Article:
President Donald Trump on Wednesday again refused to agree with efforts by intelligence officials and lawmakers to keep the identity of the whistleblower whose complaint kicked off House Democrats’ impeachment inquiry a secret.
Described by a reporter in the Oval Office as “feisty” and “combative,” Trump first told journalists “I don’t care” when asked if the intelligence community official who raised concerns about his July 25 telephone call with Ukraine’s new president should be protected and allowed to remain anonymous.
But then he added this: “I think a whistleblower should be protected, if the whistleblower is legitimate.”
The president has described the whistleblower, despite admitting he does not know the person’s identity, as “biased” and the “so-called whistleblower,” alleging the person is part of a “political hack job.” On Wednesday, he called the individual’s account of the call on which a White House-prepared summary indicates Trump asked Volodymyr Zelenskiy to investigate Joe Biden and son Hunter Biden “inaccurate.”
His Oval Office comment appeared his latest attempt to try discrediting the whistleblower by suggesting his complaint is not legitimate and Democrats’ probe as “BULLS—,” as he wrote in a tweet just minutes before welcoming his Finnish counterpart to the White House.
The Do Nothing Democrats should be focused on building up our Country, not wasting everyone’s time and energy on BULLSHIT, which is what they have been doing ever since I got overwhelmingly elected in 2016, 223-306. Get a better candidate this time, you’ll need it!— Donald J. Trump (@realDonaldTrump) October 2, 2019
House Intelligence Chairman Adam B. Schiff, who is heading up the impeachment probe, told reporters earlier Wednesday federal whistleblower statutes offer the intel official protections, including keeping his name secret. The California lawmaker said House Democrats intend to do “everything in our power” to keep the whistleblower’s name under wraps.
“Congress and the executive branch have defined in statute and directives procedures for IC whistleblowers to make protected disclosures that also provide for the security of classified information,” the Congressional Research Office stated in a Sept. 29 report. “Whistleblowing protections for employees and contractors in the IC are extended only to those who make a lawful disclosure.”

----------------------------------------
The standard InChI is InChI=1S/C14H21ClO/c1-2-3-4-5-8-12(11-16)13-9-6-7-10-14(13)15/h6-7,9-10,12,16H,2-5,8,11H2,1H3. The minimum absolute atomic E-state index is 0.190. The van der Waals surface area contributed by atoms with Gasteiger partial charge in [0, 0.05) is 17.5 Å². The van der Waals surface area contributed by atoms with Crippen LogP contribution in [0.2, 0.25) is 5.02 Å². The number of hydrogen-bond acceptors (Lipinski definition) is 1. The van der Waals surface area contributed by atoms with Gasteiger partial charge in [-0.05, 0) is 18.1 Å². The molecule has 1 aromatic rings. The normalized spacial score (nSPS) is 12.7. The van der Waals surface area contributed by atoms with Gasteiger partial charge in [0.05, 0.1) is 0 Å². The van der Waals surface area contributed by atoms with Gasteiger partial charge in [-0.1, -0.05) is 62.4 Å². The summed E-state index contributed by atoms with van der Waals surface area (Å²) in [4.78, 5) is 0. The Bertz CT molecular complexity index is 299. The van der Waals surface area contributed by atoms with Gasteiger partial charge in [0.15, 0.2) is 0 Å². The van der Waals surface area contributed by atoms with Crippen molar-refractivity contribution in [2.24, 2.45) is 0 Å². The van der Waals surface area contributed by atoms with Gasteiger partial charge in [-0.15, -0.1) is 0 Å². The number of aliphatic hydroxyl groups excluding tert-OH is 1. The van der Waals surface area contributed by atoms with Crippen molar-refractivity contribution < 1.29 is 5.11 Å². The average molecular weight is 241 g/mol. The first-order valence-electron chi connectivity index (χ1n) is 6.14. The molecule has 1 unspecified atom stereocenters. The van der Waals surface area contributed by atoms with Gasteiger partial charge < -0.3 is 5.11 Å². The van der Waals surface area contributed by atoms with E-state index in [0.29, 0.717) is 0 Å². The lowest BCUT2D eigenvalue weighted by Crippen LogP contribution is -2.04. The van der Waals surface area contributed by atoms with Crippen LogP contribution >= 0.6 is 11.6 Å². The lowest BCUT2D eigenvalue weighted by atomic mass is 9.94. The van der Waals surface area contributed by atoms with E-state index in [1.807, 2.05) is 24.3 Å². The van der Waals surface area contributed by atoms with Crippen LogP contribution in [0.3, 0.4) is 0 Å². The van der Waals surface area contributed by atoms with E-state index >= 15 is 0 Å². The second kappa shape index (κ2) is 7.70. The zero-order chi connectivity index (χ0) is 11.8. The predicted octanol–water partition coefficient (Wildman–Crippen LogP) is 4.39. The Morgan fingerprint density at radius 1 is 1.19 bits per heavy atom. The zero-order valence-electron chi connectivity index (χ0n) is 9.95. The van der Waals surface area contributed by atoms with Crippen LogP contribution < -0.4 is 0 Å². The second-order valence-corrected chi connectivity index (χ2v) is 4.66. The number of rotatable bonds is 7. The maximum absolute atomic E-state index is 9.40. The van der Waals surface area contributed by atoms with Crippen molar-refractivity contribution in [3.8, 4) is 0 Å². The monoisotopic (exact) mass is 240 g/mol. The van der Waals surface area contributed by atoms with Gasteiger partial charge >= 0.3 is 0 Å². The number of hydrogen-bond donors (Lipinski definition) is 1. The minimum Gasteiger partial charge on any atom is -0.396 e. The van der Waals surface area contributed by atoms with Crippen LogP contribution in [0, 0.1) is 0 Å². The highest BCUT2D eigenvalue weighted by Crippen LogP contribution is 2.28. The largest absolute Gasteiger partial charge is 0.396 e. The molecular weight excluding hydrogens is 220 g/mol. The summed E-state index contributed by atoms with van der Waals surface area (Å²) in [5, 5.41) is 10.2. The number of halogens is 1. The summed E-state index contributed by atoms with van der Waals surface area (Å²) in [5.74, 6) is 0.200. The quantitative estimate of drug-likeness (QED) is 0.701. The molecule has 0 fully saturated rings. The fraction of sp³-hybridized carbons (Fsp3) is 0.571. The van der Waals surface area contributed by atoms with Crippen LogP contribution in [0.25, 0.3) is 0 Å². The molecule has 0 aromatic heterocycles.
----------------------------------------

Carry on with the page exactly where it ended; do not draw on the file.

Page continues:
Acting Director of National Intelligence Joseph Maguire and the intelligence community’s inspector general have told Congress the whistleblower followed all relevant laws and internal procedures in lodging his formal complaint.
An intelligence community guideline, first codified in 2014 then updated two years later, includes “protections against reprisal involving a personnel action against the IC employee making a protected disclosure,” according to CRS.
The president and his surrogates have done little to suggest that, if the person’s identity is revealed, a reprisal would not be far behind.
Trump debuted a new nickname for the House Intel chairman: “Shifty Schiff,” and said Schiff “couldn’t carry his blank-strap.” The president was suggesting the chairman could not carry Secretary of State Mike Pompeo’s jockstrap.
He again called on Schiff to resign over the Democrat last week relating his interpretation of the president’s words on the July call. Schiff only briefly qualified that opening statement during a Thursday hearing, causing temporary confusion that he had unearthed more of the conversation than released by the White House.
Even some Democrats have said Schiff made a tactical error with what many called a parody.